The macfarlanei subspecies of the western screech-owl (Megascops kennicottii macfarlanei) is a federally endangered owl that occurs in the dry southern interior of British Columbia. It is believed that fewer than 200 pairs occur in Canada. This species is a non-migratory resident that is assumed to rely on large, declining black cottonwood trees for nesting; loss of this habitat has been listed as the primary factor contributing to the current conservation concern. Effective conservation and habitat restoration efforts for screech-owls have been difficult to develop because very limited information is available about the ecology of this species in British Columbia, even though a conservation need has been clearly identified.

The purpose of this project was to collect information on the ecology of this species, including essential habitat requirements, so that effective population recovery can be attained. Research was needed to identify the link between screech-owls and riparian forests and determine which features of these forests are needed for nesting, foraging, and roosting. By following radio-tagged birds, we hoped to identify these features and determine the relative importance of each to life-cycle limiting factors affecting population viability. Secondly, the extension component was meant to engage landowners in active stewardship of important habitats and provide them with tools to conserve, enhance, and restore habitats to increase the productivity of screech-owls. The final component of the program assessed changes in behaviour and perceptions of landowners and feedback from end-users to increase program effectiveness.

Full executive summary

Project initiated and conducted by Artemis Wildlife Consultants, in cooperation with the Splatsin First Nation, with contributions from the Bridge-Coastal Restoration Program of BC Hydro, Government of Canada Habitat Stewardship Program for Species at Risk, Forest Science Program of the Forest Investment Account, World Wildlife Fund and Environment Canada through the Endangered Species Recovery Fund, Tolko Industries Ltd. and the BC Ministry of Environment.

Status: Completed 2008.     View Final Report     View Stewardship Manual

View Screech-owl Fact Sheet

Species At Risk Inventory and Research

With the passage of the Species At Risk Act (SARA) in December of 2002, more data was needed on the presence of species at risk on federal land to which SARA applies. This project aimed to fill several knowledge gaps by conducting inventories for species at risk in the North Okanagan region:

Great Basin spadefoot (Spea intermontana)

Western screech-owl (Megascops kennicottii macfarlanei)

North American badger (Taxidea taxus)

Gopher Snake (Pituophis catenifer)

Western Rattlesnake (Crotalus oreganus)

Clients: Spallumcheen Indian Band, Okanagan Indian Band.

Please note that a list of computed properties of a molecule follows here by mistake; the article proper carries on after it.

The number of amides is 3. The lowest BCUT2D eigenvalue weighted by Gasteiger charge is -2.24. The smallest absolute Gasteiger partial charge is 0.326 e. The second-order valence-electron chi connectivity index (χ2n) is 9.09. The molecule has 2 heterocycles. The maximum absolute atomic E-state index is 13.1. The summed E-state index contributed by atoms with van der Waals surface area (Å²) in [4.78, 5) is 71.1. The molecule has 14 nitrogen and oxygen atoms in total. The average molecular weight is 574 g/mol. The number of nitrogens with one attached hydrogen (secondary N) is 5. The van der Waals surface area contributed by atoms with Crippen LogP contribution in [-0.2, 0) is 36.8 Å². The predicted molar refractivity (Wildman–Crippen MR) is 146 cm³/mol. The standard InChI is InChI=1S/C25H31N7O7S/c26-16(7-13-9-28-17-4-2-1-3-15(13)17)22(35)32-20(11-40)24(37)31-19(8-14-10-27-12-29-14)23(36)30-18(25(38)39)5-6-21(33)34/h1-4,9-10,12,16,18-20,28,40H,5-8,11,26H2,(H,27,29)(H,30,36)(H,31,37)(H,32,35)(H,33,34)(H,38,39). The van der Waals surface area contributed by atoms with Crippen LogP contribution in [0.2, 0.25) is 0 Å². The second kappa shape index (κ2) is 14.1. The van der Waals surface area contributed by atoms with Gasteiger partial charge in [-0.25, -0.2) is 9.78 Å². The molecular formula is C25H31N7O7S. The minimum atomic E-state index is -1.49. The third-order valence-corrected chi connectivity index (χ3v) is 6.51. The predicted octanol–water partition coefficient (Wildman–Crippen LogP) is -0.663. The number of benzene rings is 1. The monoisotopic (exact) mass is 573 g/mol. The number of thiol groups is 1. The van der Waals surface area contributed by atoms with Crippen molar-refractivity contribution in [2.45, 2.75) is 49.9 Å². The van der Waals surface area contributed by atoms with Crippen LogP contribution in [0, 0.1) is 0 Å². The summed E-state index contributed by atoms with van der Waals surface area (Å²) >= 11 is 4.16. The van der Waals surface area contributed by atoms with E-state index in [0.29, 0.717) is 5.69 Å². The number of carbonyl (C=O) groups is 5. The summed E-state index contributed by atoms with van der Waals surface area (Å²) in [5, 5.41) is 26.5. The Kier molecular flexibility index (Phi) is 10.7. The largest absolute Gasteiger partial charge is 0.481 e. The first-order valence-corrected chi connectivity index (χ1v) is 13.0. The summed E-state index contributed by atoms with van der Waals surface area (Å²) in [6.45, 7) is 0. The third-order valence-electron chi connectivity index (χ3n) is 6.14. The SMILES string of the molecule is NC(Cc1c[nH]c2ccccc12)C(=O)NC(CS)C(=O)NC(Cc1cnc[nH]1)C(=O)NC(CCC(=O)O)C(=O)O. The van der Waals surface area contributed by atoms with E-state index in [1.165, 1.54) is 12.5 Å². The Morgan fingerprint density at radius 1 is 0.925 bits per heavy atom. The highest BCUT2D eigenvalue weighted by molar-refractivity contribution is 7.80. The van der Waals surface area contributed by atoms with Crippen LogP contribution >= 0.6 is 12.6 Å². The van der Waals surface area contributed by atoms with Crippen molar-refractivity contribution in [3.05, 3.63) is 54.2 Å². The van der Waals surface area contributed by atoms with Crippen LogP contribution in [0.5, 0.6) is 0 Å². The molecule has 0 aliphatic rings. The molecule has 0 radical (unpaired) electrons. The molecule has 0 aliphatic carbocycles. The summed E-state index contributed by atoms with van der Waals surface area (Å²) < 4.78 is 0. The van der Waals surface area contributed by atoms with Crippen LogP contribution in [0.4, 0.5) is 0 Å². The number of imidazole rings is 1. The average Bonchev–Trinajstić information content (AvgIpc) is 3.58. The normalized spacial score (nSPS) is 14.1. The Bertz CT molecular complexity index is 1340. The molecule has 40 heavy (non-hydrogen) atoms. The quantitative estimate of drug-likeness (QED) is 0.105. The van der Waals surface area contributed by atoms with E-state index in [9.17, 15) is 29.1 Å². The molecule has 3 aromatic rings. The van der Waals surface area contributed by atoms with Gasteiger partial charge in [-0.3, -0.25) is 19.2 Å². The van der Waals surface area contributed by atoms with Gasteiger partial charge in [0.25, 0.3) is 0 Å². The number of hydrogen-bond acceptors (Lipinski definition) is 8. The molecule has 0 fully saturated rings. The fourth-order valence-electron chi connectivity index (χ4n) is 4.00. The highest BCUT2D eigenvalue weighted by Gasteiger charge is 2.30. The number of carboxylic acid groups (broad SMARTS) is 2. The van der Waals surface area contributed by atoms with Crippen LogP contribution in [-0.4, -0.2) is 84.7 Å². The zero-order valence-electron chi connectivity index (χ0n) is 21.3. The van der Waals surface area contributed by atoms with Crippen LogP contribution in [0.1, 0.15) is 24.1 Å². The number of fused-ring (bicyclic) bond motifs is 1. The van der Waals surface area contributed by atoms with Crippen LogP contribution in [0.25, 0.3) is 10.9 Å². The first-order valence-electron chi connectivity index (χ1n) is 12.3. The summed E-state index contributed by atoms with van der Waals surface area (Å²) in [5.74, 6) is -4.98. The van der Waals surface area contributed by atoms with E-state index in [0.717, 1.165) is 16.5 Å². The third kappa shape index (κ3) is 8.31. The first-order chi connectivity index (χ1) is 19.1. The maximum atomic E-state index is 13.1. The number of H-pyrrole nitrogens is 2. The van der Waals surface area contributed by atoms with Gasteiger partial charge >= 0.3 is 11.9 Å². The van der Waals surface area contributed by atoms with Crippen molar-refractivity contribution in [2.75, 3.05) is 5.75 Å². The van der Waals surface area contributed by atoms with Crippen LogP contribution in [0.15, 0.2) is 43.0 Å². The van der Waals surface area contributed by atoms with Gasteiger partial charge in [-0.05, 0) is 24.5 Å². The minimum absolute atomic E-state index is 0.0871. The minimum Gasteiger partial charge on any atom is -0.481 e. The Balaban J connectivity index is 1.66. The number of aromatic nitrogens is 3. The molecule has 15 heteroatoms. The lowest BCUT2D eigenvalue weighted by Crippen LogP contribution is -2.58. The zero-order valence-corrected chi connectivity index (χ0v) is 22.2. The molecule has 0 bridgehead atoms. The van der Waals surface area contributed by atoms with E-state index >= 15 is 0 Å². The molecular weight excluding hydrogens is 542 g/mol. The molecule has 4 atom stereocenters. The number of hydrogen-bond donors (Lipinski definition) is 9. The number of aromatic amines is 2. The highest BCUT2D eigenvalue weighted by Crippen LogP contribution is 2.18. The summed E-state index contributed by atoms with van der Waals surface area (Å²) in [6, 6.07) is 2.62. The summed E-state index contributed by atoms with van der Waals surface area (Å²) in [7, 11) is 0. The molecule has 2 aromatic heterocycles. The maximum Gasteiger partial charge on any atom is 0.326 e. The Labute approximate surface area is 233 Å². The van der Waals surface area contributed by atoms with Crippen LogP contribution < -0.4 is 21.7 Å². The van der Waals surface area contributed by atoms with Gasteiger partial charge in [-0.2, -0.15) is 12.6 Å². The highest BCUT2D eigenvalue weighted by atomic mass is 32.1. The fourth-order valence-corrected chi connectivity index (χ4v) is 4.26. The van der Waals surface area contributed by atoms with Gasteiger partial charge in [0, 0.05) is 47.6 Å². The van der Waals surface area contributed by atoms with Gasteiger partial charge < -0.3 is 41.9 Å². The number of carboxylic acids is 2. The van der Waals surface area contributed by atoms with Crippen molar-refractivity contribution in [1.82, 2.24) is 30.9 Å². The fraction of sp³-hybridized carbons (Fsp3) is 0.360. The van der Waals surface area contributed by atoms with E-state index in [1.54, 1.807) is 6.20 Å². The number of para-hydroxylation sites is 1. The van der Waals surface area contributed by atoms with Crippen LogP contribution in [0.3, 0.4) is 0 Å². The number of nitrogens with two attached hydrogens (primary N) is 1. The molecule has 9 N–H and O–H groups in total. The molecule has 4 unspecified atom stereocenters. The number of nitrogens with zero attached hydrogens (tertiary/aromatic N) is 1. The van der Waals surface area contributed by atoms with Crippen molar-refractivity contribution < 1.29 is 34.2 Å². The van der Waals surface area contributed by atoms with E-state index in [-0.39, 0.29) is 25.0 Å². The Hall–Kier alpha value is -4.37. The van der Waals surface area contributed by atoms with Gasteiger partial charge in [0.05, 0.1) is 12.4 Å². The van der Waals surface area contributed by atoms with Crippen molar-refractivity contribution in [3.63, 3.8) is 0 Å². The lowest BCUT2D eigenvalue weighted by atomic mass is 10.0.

Conservation of Badgers in the Thompson and Okanagan Regions

From 1999 to 2003, we examined the distribution and ecology of North American badgers (Taxidea taxus) in the Thompson and Okanagan regions of British Columbia, with the broad objective of developing conservation strategies for the species. The project had 4 specific objectives: to determine where badgers occur in the region, increase public awareness and understanding about badgers and grassland ecology, collect ecological information about badgers by conducting a radiotelemetry research study, and synthesise this information into effective conservation strategies for the species. We captured, radio-tagged, and monitored 13 badgers (11 male, 2 female) between 1999 and 2002. Transportation corridors were the primary source of mortality for badgers in the Thompson region; 7 of 13 radio-tagged study animals died on highways or on railways and an additional 13 road-kills of untagged badgers were reported in the region during the study. Badgers appeared to make the majority of their habitat decisions on the basis of soil features and prey availability.

Conservation strategies for badgers in the Thompson and Okanagan regions focus primarily on reducing mortality within the population, providing for foraging and burrowing habitats at a variety of spatial scales, and establishing translocation protocols for badgers that are at risk of being destroyed by private landowners.

Project initiated and conducted by Artemis Wildlife Consultants and the University College of the Cariboo, with contributions from the Habitat Conservation Trust Fund, Endangered Species Recovery Fund, Tolko Industries Ltd., Weyerhaeuser Canada Ltd., and the University College of the Cariboo.

Status: Completed 2003.

 

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Last modified: 29/03/16